The PlayStation 2, or PS2, is a classic game console released in 2000 that continues in popularity today. If you own one then chances are you have a huge library of games for it. To get some continued life out of your PS2 console, you may wish to take it on the go, especially if you're a frequent traveler or are in a dorm room. However, you always need a monitor to hook it up to. Luckily, a laptop provides just that. With a simple tool you can find at most electronics retailers, you can hook your PS2 to your laptop in no time.
Things You'll Need:
- Vga Cable, Male-To-Male
- Laptop With Vga Input
- Composite-To-Vga Converter
Attach the video/audio output cable of the PS2 to the video/audio input of the VGA converter. The video output of the PS2 will be a small cable attached to the back of the console and divides into three separate heads: yellow (video) and red and white (audio) heads. These should plug into the corresponding input slots of the VGA converter, which should have colored rings and be clearly labeled. Some VGA converters may not come with audio inputs and can only transfer images; only VGA converters with HDMI outputs can transfer sound, but obviously this choice would also require a laptop with an HDMI input, a common feature on today's machines, but may not be found on older computers.
Connect the VGA converter's video output to the video input of the laptop using the VGA cable. The VGA cable slot on the laptop and converter will be identical and look like upturned trapezoids with small holes. If you wish to transfer sound, you will need a VGA converter with an HDMI output and a laptop with an HDMI input; you will also need an HDMI cable in lieu of a VGA cable.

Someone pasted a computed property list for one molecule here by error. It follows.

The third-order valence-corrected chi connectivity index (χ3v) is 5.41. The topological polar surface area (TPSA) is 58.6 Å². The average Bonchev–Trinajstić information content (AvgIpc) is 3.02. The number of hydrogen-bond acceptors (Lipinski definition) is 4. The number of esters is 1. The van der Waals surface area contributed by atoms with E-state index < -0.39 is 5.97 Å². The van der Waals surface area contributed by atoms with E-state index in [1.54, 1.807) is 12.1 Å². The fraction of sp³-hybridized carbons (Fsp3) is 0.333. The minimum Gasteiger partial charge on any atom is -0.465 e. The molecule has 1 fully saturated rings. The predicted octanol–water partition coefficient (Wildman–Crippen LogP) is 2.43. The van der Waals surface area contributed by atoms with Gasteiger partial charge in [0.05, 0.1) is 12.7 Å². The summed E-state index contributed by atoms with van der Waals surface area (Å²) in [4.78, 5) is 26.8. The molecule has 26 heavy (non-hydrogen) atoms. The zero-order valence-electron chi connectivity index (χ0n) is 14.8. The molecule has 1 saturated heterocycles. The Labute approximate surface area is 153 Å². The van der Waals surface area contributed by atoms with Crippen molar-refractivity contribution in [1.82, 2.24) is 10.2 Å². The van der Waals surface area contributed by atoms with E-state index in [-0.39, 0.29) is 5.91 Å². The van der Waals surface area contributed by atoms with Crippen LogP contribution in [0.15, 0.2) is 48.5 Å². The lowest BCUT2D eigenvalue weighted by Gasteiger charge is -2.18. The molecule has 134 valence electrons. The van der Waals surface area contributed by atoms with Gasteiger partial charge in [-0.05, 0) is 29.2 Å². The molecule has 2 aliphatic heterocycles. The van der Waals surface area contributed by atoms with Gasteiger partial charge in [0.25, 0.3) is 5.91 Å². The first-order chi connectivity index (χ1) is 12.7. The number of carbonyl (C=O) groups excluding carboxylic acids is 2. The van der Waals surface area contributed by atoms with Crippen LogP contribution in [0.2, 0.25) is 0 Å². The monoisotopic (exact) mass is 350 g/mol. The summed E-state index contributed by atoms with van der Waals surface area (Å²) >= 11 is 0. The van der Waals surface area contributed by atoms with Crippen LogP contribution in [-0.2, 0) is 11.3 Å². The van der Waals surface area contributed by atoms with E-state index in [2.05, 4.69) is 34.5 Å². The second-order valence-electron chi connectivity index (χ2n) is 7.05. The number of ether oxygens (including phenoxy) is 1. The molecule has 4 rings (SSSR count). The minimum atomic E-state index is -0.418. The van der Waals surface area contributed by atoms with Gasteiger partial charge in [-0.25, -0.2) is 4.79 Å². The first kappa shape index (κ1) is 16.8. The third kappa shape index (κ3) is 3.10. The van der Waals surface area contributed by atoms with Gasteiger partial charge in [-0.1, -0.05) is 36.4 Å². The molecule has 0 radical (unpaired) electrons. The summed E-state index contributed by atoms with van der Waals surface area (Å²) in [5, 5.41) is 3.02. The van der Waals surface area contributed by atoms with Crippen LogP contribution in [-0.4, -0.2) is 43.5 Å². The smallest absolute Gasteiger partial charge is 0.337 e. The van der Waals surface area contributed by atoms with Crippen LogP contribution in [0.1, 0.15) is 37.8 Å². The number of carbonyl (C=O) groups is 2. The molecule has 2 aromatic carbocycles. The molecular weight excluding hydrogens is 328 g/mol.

Turn on all three devices—the PS2, the laptop and the VGA converter. Set the VGA converter to output through the VGA (or the HDMI if you chose that option) using a little switch that can be found on almost all VGA converters that support multiple output options. If done correctly, your laptop monitor should flash black for a few seconds, then the video from the PS2 should appear on the screen.
As an alternative, you can also use a PCI video capture card, which is a video card containing the composite video/audio inputs necessary. Slip it into your laptop's PCI card slot. However, these are primarily for importing and recording video into digital clips and there are often delays, making many games difficult and frustrating to play.
Brenton Shields began writing professionally in 2009. His work includes film reviews that appear for the online magazine Los Angeles Chronicle. He received a Bachelor of Science in social science and history from Radford University.